Big Bang

Wedged between Mozart and Brahms on the classical-music playbill this weekend is a 400-pound, six-foot-long contraption whose voice is as rich and ancient as the southern cultures that spawned it.

Libby Larsen's Marimba Concerto, to be performed by the Colorado Symphony Orchestra, brings together the two most basic human musical instincts--dance and the pounding of wood with a stick--on an instrument that usually hides behind an orchestral sea of white shirts and black dresses. The marimba's odd relations get to join the spotlight, too: Four CSO percussionists have mastered playing flower pots, a washboard, a wok top and a 55-gallon oil drum for the occasion.

"So much of the marimba is dance," says Larsen, a marathon runner and one of the nation's foremost living composers. "You need to be very light on your feet. You need to be very strong. You need to be very graceful. The way the body moves is the way the marimba sounds."

The marimba, an African-born instrument that crossed the seas to Latin America centuries ago, only worked its way into the European-dominated classical-music repertoire in recent years. The CSO has purchased a new five-octave marimba for the occasion; built in Holland, the $8,000 instrument resembles a V-shaped table consisting of "keys" made from seasoned Honduran rosewood.

Larsen's 25-minute concerto, which CSO music director Marin Alsop will conduct in its Colorado premiere, features three movements: The first is chordal and mysterious; the second blends "sound colors" rather than melody; and the third--an exotic weave of percussive sounds ranging from a rainstick to mallets on automobile brake drums--"is so fast it's driving me crazy," says John Kinzie, CSO's principal percussionist and the concert's featured soloist. Kinzie will drum, tremolo, pound and pelt the keys with five different sets of mallets, two per hand, sometimes with both arms outstretched to reach the breadth of the keyboard. "It's like Jazzercise," he says.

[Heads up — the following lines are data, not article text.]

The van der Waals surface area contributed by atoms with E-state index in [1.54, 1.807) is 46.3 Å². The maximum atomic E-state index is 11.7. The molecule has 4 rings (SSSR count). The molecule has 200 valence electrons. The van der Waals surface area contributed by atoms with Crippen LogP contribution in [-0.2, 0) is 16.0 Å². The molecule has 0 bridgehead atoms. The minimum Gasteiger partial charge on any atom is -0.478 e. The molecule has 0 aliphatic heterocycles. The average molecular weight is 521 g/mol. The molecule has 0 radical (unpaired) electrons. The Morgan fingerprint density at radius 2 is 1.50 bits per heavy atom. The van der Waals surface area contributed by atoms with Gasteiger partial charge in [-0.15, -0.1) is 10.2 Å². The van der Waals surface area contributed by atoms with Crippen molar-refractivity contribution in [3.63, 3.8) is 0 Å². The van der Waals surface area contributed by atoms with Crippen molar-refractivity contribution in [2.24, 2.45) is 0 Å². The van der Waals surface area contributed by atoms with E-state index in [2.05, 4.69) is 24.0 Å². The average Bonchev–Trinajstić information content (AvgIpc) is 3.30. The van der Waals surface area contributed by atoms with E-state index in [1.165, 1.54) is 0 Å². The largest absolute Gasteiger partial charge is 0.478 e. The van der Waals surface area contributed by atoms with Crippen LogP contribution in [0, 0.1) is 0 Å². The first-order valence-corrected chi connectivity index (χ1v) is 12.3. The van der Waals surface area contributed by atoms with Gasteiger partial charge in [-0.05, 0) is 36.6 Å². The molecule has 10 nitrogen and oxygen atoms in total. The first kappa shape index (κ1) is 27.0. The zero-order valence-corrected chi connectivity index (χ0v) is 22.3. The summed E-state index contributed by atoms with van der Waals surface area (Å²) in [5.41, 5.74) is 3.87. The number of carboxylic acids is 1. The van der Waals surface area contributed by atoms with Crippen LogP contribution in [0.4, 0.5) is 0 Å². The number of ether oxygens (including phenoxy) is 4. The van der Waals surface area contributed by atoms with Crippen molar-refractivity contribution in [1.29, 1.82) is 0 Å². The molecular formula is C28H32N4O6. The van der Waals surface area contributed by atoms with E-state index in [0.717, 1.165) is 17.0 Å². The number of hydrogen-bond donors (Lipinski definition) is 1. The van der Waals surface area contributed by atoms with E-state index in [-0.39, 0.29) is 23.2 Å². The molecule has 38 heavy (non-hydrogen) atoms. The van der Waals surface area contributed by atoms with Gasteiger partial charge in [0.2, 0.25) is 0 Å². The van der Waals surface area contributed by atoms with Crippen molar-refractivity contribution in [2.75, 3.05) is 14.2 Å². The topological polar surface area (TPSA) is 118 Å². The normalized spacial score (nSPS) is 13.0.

Larsen's idiomatic use of the instrument is refreshing, says Kinzie, a thirteen-year veteran of the CSO. "Some composers would write for the marimba on the piano or on computer," without an instinctual understanding of its range and soul, he says. Larsen's use of the instrument's potential makes it seem "like she herself plays the marimba."

Not quite. In writing the piece, which was commissioned by twelve orchestras, Larsen worked closely with marimba teachers and performers. She zeroed in on the marimba's voice because, she says, "I wanted to write a piece that explores the melody of percussion. We live in a very percussive society. You find more vibrant rhythm in our culture than melody."

Larsen subtitled her concerto "After Hampton" as a salute to Lionel Hampton. "He was the first person to bring a mallet instrument--in his case it was the vibraphone--into the solo position," says Larsen, who often fuses elements of jazz, blues and pop music into her classical works. "He basically could speak our American culture right through his instrument. I wanted to acknowledge Hampton and at the same time acknowledge the change in musical language. When jazz stars brought their music into the forefront, it changed the music that we write in this country forever."

--Gayle Worland

Mozart's Symphony No. 29, Larsen's Marimba Concerto and Brahms's Symphony No. 1, performed by the CSO, Friday-Saturday, November 13 & 14, at 7:30 p.m., and Sunday, November 15, at 2:30 p.m., Boettcher Concert Hall. $12 to $46, 303-830-8497.

 
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